Dr. Charles T. Tart, Mindfulness, Institute of Transpersonal Psychology,
Lecture 3, Part 5 of 13 parts. To start class from beginning, click here.
CTT: Here’s what I want to introduce you to tonight. This is the technique for practicing mindfulness as part of everyday life. This is a technique based on the teachings of George Ivanovitch Gurdjieff. So who was George Gurdjieff besides the mysterious G. character in Ouspensky’s In Search of the Miraculous book, one of our texts?
Somebody asked me in their paper, “Why does Ouspensky call him G.?” I don’t know. To save space I guess instead of writing out Gurdjieff or something like that. (Laughter) A literary convention.
Gurdjieff was a person who grew up in an area of the Middle East which was extremely “multicultural,” because every 50 or 75 years somebody else conquered the place and imposed their values and beliefs, while the old ones still stayed around. So he kind of had a sample of every religion under the sun within a couple of hundred feet of his house. On the one hand, it made him very skeptical about most religions because he saw an awful lot of hypocrisy; and on the other hand, it gave him the feeling that all of these folks had been on to something once, but they seemed to have lost it now and retained only rituals and habits and social stuff, and so forth. What did they know once upon a time? He wanted to find out what was the real knowledge that was behind the manifest religions that he saw in his time, and that led him on a life long quest. His story can get very romantic.
There is a book about it called Meetings with Remarkable Men that Gurdjieff wrote. There is a movie based on it that’s a really neat movie, but probably simply a colorful travelogue if you haven’t actually read the book first. The bottom line of it was that in his travels through India, Tibet, Egypt, all over the Middle East, he studied with Sufis, Yogis, exotic kinds of Christians, and Buddhists. You name it, he probably studied with them.
Gurdjieff finally claimed that he had been taken under the wing of a secret school that had preserved the ancient knowledge, and this school put it back into the world every once in awhile. Now this is the romantic part, because you can’t really verify any of this, right? It’s called the Sarmoung Brotherhood, and I don’t know where to write a letter to the registrar of the Sarmoung Brotherhood University and say “Did this fellow, Gurdjieff ever get a master’s degree from you or is he just making it all up?”
But whether he made it all up or not, he came back from the East and began teaching in Moscow and Leningrad around the time of the First World War. That’s when Ouspensky’s book picks up. Gurdjieff had a lot of different ideas about spiritual development than you would come across in most conventional systems, and he was a very influential person behind the scenes of modern spirituality. At least, everybody says that. They say many people in positions of power today have been influenced by Gurdjieff but they never say who. I don’t know if it’s true or not, but I’ve found G’s system very worthwhile.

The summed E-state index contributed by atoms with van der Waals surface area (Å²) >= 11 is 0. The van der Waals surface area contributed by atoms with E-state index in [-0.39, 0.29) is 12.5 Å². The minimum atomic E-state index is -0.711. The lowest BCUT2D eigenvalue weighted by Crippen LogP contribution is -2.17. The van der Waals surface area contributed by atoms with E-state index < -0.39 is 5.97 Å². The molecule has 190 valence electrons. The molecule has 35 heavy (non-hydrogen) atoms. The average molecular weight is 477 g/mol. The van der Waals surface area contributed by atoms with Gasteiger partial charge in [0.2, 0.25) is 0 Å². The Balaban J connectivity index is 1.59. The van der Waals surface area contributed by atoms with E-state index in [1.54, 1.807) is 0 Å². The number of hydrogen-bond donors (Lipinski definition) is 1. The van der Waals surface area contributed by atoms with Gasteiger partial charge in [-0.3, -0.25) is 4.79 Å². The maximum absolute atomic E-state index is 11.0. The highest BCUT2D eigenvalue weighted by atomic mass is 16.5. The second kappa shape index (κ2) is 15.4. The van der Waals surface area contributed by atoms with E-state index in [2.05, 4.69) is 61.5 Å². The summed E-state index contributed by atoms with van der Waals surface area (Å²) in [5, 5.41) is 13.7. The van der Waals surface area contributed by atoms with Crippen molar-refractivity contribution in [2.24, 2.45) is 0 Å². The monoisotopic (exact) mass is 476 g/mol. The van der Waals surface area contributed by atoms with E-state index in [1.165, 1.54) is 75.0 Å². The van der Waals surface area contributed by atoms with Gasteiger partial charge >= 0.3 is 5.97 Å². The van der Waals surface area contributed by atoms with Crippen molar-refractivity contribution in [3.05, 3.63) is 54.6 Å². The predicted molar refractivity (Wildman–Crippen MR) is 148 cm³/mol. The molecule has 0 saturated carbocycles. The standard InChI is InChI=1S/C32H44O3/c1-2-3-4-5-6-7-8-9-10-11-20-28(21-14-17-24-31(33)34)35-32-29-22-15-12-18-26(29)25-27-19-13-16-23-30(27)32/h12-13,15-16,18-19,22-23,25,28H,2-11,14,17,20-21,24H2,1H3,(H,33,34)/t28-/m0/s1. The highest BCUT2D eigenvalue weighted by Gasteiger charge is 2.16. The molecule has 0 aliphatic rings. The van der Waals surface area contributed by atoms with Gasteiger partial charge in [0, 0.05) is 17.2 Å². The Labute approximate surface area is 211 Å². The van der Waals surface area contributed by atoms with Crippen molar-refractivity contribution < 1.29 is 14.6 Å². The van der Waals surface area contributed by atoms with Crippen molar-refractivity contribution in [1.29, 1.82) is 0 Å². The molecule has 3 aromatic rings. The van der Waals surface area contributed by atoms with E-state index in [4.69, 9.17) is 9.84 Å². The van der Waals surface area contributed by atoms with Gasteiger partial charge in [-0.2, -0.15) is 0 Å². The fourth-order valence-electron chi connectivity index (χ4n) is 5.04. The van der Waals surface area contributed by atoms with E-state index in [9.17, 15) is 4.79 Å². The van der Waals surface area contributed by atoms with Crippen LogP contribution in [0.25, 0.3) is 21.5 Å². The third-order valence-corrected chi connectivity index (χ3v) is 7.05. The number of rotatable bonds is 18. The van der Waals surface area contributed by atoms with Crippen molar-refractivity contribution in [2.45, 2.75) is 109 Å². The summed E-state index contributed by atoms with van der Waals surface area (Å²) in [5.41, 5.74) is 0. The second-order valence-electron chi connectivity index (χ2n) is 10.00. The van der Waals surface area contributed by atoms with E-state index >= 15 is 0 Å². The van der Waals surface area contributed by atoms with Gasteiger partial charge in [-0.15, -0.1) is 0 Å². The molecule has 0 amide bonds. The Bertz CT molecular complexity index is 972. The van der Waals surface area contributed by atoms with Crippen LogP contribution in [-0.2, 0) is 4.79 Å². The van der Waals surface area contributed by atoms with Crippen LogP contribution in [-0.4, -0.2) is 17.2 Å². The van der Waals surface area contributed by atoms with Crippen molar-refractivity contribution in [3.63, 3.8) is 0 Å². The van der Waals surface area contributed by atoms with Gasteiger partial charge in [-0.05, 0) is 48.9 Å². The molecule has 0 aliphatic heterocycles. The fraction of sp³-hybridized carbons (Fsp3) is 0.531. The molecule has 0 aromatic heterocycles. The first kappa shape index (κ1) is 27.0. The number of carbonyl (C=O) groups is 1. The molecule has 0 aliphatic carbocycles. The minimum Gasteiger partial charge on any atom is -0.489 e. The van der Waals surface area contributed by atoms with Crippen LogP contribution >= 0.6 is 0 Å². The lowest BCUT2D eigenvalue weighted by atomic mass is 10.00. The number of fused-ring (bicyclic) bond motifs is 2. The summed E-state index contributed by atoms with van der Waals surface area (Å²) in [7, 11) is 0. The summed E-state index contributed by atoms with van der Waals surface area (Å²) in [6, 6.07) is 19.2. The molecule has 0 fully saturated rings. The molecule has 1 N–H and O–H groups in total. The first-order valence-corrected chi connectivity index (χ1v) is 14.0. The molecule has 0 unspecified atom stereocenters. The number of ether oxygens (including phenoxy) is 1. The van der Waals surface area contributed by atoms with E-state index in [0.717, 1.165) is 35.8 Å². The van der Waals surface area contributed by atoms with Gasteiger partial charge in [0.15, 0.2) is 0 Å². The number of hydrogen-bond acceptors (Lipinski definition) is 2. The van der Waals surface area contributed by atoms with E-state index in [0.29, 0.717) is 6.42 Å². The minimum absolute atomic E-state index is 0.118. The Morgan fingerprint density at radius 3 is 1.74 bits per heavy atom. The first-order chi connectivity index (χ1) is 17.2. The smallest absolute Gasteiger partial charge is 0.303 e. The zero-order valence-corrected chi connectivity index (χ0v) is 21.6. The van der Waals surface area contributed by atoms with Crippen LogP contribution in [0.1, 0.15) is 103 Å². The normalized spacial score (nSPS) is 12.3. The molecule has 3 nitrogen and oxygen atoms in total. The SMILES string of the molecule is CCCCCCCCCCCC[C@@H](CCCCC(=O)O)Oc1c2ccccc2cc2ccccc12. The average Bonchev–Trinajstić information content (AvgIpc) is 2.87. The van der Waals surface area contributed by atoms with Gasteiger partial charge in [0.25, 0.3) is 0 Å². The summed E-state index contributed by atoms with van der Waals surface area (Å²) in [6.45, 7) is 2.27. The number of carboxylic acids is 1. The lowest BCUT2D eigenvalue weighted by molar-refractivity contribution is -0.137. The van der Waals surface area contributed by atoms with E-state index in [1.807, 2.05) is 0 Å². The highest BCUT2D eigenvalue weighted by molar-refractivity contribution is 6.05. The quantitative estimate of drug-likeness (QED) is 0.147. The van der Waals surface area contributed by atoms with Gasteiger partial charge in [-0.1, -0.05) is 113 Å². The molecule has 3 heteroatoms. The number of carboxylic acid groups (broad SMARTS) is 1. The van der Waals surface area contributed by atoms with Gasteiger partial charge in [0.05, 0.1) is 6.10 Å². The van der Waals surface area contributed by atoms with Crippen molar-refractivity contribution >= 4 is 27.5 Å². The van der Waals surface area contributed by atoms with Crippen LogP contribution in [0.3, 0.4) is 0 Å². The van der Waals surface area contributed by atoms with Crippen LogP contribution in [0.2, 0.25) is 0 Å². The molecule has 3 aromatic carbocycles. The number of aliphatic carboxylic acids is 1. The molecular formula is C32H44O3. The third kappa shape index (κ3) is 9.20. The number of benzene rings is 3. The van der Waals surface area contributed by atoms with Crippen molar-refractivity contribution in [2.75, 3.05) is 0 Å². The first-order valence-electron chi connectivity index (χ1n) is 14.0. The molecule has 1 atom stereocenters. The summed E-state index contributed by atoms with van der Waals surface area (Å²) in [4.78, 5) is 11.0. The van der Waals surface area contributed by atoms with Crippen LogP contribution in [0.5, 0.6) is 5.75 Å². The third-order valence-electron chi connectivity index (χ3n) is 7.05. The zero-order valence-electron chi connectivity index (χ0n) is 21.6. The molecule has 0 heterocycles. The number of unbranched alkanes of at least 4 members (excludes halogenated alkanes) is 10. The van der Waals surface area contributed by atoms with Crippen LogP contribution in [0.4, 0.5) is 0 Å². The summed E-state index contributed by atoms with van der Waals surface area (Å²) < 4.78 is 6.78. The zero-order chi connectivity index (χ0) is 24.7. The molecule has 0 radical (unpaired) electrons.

I think I told you that many years ago I tried all sorts of various meditation systems, taught by good teachers, and decided that whatever it took to learn to be a meditator, I didn’t have that talent. When I discovered the Gurdjieff stuff, I found I could do something right away. There was a very practical side to it because it was about developing awareness in the middle of everyday life.
There are two principles for developing. On the one hand, remaining open and curious like you do in Vipassana, an attitude of “what’s actually happening at this moment,” while at the same time, keeping yourself grounded in the here and now. We can be grounded in the here and now. Something happens (CTT smacks desk/table)! and it grabs your attention, pulls you into the here and now. And then what usually happens is we start associating to it, which reminds us of something else, which starts our story of our life going, which reminds us of something else; and we’re back off into fantasy land, into those constantly repeating internal processes, our story, with very little attention to the actual here and now world anymore. But if you keep yourself anchored in your physical body, which is here, which is now, and keep up an attitude of curiosity toward what’s actually going on, you can shift the quality of your consciousness.
I was hesitant back when I first started this kind of Gurdjieffian mindfulness work about calling the result an “altered state of consciousness,” but I should call it an altered state of consciousness. I’m not going to say too much about it yet because I prefer for people to taste some of the qualities of it themselves. But, you know, G talked about it as moments of waking up. That you can begin waking up for longer and longer periods of time, and that will make a big difference in your life. You’ll stop sleepwalking.